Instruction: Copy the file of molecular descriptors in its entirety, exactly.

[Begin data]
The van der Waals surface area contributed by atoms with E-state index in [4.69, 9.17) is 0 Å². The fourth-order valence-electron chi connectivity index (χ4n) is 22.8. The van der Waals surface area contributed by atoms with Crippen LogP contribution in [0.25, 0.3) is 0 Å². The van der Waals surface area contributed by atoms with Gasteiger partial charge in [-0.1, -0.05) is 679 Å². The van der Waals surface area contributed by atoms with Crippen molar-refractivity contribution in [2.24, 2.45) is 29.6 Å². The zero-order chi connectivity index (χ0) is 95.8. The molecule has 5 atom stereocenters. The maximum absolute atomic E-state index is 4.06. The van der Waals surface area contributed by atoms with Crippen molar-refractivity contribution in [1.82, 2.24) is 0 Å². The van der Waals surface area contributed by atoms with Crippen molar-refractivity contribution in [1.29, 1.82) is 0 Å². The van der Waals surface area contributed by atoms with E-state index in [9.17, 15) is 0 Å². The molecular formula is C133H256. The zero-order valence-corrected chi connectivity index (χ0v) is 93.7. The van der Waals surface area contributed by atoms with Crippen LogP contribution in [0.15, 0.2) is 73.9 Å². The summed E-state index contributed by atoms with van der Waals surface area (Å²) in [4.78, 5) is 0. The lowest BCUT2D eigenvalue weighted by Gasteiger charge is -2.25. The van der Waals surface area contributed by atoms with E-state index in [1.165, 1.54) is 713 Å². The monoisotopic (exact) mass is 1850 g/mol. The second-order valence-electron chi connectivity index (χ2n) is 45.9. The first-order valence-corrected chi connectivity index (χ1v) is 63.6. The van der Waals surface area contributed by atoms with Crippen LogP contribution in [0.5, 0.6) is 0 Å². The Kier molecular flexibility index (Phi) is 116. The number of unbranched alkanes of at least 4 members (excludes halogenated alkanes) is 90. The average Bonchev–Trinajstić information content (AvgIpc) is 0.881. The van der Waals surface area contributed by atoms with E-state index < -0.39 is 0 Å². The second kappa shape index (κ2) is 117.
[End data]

The van der Waals surface area contributed by atoms with E-state index in [4.69, 9.17) is 0 Å². The fourth-order valence-electron chi connectivity index (χ4n) is 22.8. The van der Waals surface area contributed by atoms with Crippen LogP contribution in [0.25, 0.3) is 0 Å². The van der Waals surface area contributed by atoms with Gasteiger partial charge in [-0.1, -0.05) is 679 Å². The van der Waals surface area contributed by atoms with Crippen molar-refractivity contribution in [2.24, 2.45) is 29.6 Å². The zero-order chi connectivity index (χ0) is 95.8. The molecule has 5 atom stereocenters. The maximum absolute atomic E-state index is 4.06. The van der Waals surface area contributed by atoms with Crippen molar-refractivity contribution in [1.82, 2.24) is 0 Å². The van der Waals surface area contributed by atoms with Crippen molar-refractivity contribution in [1.29, 1.82) is 0 Å². The van der Waals surface area contributed by atoms with E-state index in [9.17, 15) is 0 Å². The molecular formula is C133H256. The zero-order valence-corrected chi connectivity index (χ0v) is 93.7. The van der Waals surface area contributed by atoms with Crippen LogP contribution in [0.15, 0.2) is 73.9 Å². The summed E-state index contributed by atoms with van der Waals surface area (Å²) in [4.78, 5) is 0. The lowest BCUT2D eigenvalue weighted by Gasteiger charge is -2.25. The van der Waals surface area contributed by atoms with E-state index in [1.165, 1.54) is 713 Å². The monoisotopic (exact) mass is 1850 g/mol. The second-order valence-electron chi connectivity index (χ2n) is 45.9. The first-order valence-corrected chi connectivity index (χ1v) is 63.6. The van der Waals surface area contributed by atoms with Crippen LogP contribution in [0.5, 0.6) is 0 Å². The Kier molecular flexibility index (Phi) is 116. The number of unbranched alkanes of at least 4 members (excludes halogenated alkanes) is 90. The average Bonchev–Trinajstić information content (AvgIpc) is 0.881. The van der Waals surface area contributed by atoms with E-state index < -0.39 is 0 Å². The second kappa shape index (κ2) is 117.